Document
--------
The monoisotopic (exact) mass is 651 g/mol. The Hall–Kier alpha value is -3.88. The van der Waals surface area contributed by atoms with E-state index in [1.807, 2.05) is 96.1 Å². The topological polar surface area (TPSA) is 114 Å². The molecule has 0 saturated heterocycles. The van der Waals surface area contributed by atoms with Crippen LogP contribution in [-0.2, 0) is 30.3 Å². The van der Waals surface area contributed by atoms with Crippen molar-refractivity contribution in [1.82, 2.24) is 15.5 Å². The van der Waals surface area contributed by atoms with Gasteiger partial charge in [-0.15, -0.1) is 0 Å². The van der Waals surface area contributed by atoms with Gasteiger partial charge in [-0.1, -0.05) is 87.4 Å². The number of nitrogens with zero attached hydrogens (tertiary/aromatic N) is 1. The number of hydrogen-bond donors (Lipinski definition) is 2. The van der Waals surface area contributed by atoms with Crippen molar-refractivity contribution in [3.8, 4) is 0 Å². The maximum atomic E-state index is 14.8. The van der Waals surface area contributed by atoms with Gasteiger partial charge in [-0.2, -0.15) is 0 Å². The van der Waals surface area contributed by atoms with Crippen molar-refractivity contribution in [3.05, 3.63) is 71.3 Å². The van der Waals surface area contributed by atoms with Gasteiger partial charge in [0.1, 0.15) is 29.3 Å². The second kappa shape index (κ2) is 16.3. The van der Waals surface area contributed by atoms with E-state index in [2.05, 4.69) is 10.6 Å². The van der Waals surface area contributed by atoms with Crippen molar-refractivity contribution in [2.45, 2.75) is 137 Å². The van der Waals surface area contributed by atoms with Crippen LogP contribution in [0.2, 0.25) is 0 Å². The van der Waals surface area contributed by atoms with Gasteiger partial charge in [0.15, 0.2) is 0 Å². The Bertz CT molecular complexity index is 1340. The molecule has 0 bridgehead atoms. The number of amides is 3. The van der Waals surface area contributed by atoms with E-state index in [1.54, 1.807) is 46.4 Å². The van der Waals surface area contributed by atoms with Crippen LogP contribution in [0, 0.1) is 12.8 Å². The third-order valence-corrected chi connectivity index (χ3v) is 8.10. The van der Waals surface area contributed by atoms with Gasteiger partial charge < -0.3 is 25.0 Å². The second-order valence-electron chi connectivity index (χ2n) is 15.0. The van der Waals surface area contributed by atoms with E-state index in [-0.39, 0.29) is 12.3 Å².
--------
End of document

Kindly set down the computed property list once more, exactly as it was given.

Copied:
The monoisotopic (exact) mass is 651 g/mol. The Hall–Kier alpha value is -3.88. The van der Waals surface area contributed by atoms with E-state index in [1.807, 2.05) is 96.1 Å². The topological polar surface area (TPSA) is 114 Å². The molecule has 0 saturated heterocycles. The van der Waals surface area contributed by atoms with Crippen LogP contribution in [-0.2, 0) is 30.3 Å². The van der Waals surface area contributed by atoms with Crippen molar-refractivity contribution in [1.82, 2.24) is 15.5 Å². The van der Waals surface area contributed by atoms with Gasteiger partial charge in [-0.15, -0.1) is 0 Å². The van der Waals surface area contributed by atoms with Gasteiger partial charge in [-0.1, -0.05) is 87.4 Å². The number of nitrogens with zero attached hydrogens (tertiary/aromatic N) is 1. The number of hydrogen-bond donors (Lipinski definition) is 2. The van der Waals surface area contributed by atoms with Crippen molar-refractivity contribution in [3.8, 4) is 0 Å². The maximum atomic E-state index is 14.8. The van der Waals surface area contributed by atoms with Gasteiger partial charge in [-0.2, -0.15) is 0 Å². The van der Waals surface area contributed by atoms with Crippen molar-refractivity contribution in [3.05, 3.63) is 71.3 Å². The van der Waals surface area contributed by atoms with Gasteiger partial charge in [0.1, 0.15) is 29.3 Å². The second kappa shape index (κ2) is 16.3. The van der Waals surface area contributed by atoms with E-state index in [2.05, 4.69) is 10.6 Å². The van der Waals surface area contributed by atoms with Crippen molar-refractivity contribution in [2.45, 2.75) is 137 Å². The van der Waals surface area contributed by atoms with Crippen LogP contribution in [0.2, 0.25) is 0 Å². The van der Waals surface area contributed by atoms with Gasteiger partial charge in [0.15, 0.2) is 0 Å². The Bertz CT molecular complexity index is 1340. The molecule has 0 bridgehead atoms. The number of amides is 3. The van der Waals surface area contributed by atoms with E-state index in [1.54, 1.807) is 46.4 Å². The van der Waals surface area contributed by atoms with Crippen LogP contribution in [0, 0.1) is 12.8 Å². The third-order valence-corrected chi connectivity index (χ3v) is 8.10. The van der Waals surface area contributed by atoms with Gasteiger partial charge < -0.3 is 25.0 Å². The second-order valence-electron chi connectivity index (χ2n) is 15.0. The van der Waals surface area contributed by atoms with E-state index in [-0.39, 0.29) is 12.3 Å².